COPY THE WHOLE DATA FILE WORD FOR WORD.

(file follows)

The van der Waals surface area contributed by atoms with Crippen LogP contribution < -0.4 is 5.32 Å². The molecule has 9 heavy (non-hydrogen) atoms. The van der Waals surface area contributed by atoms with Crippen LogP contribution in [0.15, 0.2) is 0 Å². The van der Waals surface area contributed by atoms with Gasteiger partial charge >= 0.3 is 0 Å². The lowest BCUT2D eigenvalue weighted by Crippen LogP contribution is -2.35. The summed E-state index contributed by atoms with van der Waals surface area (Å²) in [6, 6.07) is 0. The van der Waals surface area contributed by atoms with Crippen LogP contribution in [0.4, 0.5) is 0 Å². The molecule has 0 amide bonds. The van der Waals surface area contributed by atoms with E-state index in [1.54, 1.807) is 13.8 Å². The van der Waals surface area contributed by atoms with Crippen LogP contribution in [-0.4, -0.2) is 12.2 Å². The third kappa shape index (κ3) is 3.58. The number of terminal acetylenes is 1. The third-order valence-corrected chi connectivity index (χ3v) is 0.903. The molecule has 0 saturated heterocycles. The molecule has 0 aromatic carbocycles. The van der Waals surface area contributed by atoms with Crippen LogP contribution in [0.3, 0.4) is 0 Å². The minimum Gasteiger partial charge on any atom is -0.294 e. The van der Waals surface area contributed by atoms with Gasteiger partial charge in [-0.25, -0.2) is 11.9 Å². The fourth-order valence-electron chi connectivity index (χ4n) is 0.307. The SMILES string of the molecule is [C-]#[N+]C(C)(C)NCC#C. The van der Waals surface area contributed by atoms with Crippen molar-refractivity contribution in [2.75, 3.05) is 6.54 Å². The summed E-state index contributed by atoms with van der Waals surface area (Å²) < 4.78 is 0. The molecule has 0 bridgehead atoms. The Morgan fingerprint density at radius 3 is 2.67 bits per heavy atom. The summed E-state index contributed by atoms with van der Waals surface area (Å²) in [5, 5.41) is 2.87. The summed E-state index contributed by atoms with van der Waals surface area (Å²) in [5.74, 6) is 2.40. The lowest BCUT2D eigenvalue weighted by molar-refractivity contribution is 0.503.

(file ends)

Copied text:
The van der Waals surface area contributed by atoms with Crippen LogP contribution < -0.4 is 5.32 Å². The molecule has 9 heavy (non-hydrogen) atoms. The van der Waals surface area contributed by atoms with Crippen LogP contribution in [0.15, 0.2) is 0 Å². The van der Waals surface area contributed by atoms with Gasteiger partial charge >= 0.3 is 0 Å². The lowest BCUT2D eigenvalue weighted by Crippen LogP contribution is -2.35. The summed E-state index contributed by atoms with van der Waals surface area (Å²) in [6, 6.07) is 0. The van der Waals surface area contributed by atoms with Crippen LogP contribution in [0.4, 0.5) is 0 Å². The molecule has 0 amide bonds. The van der Waals surface area contributed by atoms with E-state index in [1.54, 1.807) is 13.8 Å². The van der Waals surface area contributed by atoms with Crippen LogP contribution in [-0.4, -0.2) is 12.2 Å². The third kappa shape index (κ3) is 3.58. The number of terminal acetylenes is 1. The third-order valence-corrected chi connectivity index (χ3v) is 0.903. The molecule has 0 saturated heterocycles. The molecule has 0 aromatic carbocycles. The van der Waals surface area contributed by atoms with Crippen LogP contribution in [0.3, 0.4) is 0 Å². The minimum Gasteiger partial charge on any atom is -0.294 e. The van der Waals surface area contributed by atoms with Gasteiger partial charge in [-0.25, -0.2) is 11.9 Å². The fourth-order valence-electron chi connectivity index (χ4n) is 0.307. The SMILES string of the molecule is [C-]#[N+]C(C)(C)NCC#C. The van der Waals surface area contributed by atoms with Crippen molar-refractivity contribution in [2.75, 3.05) is 6.54 Å². The summed E-state index contributed by atoms with van der Waals surface area (Å²) < 4.78 is 0. The molecule has 0 bridgehead atoms. The Morgan fingerprint density at radius 3 is 2.67 bits per heavy atom. The summed E-state index contributed by atoms with van der Waals surface area (Å²) in [5, 5.41) is 2.87. The summed E-state index contributed by atoms with van der Waals surface area (Å²) in [5.74, 6) is 2.40. The lowest BCUT2D eigenvalue weighted by molar-refractivity contribution is 0.503.